LONDON, July 31 (Reuters) – Britain’s banks and building societies have until the end of August to justify to regulators why some of their savings rates are low or face sanctions, the markets watchdog said on Monday, as Bank of England rates look set to rise to their highest since 2008.
While the sector has been passing on higher interest rates rapidly to mortgage customers, lawmakers have criticised lenders for not upping rates on savings worth around 1.5 trillion pounds ($1.9 trillion) at a similar speed, amid a cost-of-living crisis.
The Financial Conduct Authority (FCA) set out an action plan to enforce a new duty to customers after its review found that nine of the biggest savings providers, on average, passed on only 28% of BoE rate hikes to easy-access deposits between January 2022 and May this year.
The nine firms – Lloyds, HSBC, NatWest, Santander UK, Barclays, Nationwide Building Society, TSB Bank, Virgin Money UK, and the Co-operative Bank – passed on 51% to notice-period and fixed-term deposits over the same period.
Smaller lenders offer higher savings rates than their bigger rivals, the FCA added.
Five of the banks held about 260 billion pounds in easy access savings accounts offering 1% or less and they would be targeted, the FCA said. The BoE base rate is currently 5% and markets expect a hike to at least 5.25% on Thursday.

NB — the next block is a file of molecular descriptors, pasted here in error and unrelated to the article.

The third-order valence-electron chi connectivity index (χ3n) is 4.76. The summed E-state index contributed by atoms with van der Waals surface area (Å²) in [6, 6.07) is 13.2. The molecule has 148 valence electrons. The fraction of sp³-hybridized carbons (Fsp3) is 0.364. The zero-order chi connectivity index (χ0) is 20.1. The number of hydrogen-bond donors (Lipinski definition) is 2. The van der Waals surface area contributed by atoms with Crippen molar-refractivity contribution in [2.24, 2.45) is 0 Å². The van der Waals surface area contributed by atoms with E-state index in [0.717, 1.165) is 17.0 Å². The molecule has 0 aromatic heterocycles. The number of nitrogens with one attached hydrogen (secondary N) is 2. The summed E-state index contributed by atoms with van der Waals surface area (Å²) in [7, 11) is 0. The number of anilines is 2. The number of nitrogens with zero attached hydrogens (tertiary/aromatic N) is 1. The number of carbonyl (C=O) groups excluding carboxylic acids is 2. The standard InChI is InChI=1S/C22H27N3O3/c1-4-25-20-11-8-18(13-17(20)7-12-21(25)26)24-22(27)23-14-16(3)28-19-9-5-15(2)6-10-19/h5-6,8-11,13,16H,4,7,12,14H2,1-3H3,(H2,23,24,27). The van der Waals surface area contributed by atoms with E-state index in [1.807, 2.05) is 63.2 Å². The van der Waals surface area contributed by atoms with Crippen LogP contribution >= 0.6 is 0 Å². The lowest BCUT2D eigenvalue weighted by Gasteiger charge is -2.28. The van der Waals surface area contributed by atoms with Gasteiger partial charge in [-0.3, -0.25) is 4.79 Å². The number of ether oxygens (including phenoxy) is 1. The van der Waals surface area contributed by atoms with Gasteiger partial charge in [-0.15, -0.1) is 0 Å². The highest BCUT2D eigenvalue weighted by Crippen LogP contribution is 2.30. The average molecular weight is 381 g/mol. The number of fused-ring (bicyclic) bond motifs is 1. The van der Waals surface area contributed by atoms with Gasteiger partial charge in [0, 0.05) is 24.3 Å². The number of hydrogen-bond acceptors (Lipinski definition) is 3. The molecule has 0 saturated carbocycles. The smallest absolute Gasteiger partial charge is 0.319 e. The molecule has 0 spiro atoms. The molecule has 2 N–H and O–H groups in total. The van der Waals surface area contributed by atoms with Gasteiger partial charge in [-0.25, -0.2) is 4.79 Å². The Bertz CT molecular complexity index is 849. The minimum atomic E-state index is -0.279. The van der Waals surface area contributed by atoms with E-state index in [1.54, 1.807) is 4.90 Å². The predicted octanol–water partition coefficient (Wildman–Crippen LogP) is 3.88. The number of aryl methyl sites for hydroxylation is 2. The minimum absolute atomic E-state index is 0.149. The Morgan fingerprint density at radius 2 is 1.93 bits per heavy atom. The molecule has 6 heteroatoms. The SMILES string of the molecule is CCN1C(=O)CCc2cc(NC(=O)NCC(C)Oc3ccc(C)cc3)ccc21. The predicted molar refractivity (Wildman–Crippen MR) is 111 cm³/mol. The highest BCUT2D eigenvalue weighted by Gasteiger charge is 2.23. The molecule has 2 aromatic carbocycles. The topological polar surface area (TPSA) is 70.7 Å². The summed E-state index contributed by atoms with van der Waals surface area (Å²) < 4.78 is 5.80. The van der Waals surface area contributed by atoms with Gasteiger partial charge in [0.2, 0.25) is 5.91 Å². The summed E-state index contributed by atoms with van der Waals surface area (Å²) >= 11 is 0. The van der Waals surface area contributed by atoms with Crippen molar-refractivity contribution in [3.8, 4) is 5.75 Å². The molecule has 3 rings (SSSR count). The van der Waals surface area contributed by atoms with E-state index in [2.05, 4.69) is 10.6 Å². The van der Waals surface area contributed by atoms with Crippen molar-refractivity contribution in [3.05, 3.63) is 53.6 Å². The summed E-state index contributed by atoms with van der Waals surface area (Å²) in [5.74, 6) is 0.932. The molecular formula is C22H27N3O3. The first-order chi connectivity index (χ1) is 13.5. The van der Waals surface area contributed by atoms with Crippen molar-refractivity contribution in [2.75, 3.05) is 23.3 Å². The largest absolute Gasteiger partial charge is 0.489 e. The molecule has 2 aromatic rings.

The FCA said it does not expect the full BoE rate to be passed on to savers given that historically the gap is about 2%.
NOT A PRICE REGULATOR
Banks should “speed up” decisions on savings rates to within a couple of weeks of a BoE move, Sheldon Mills, the FCA’s executive director of consumers and competition, told reporters, adding that the FCA would not be a “price regulator”.
“Firms offering the lowest savings rates will be required to justify by the end of August how those rates offer fair value, according to the consumer duty that enters into force today,” the FCA said in a statement.
“If they are unable to do so, the FCA will take action.”
The new duty requires firms regulated by the FCA to compile evidence that they are ensuring “good outcomes” for customers across products, services, value and after-sales support.
Banks and building societies offering the lowest rates have to complete a “fair value” assessment for the regulator by the end of August. Those that fall short are promised “robust” FCA action by the end of the year.
Parliament’s Treasury Select Committee, said the action by the FCA represented more progress for savers.
The FCA will also review the timing of changes to savings rates each time BoE rates move, publish an analysis every six months of the best and worst easy-access rates, analyse how savings products contribute to profitability and, by the end of March 2024, review how firms engage with customers.
Image by: Reuters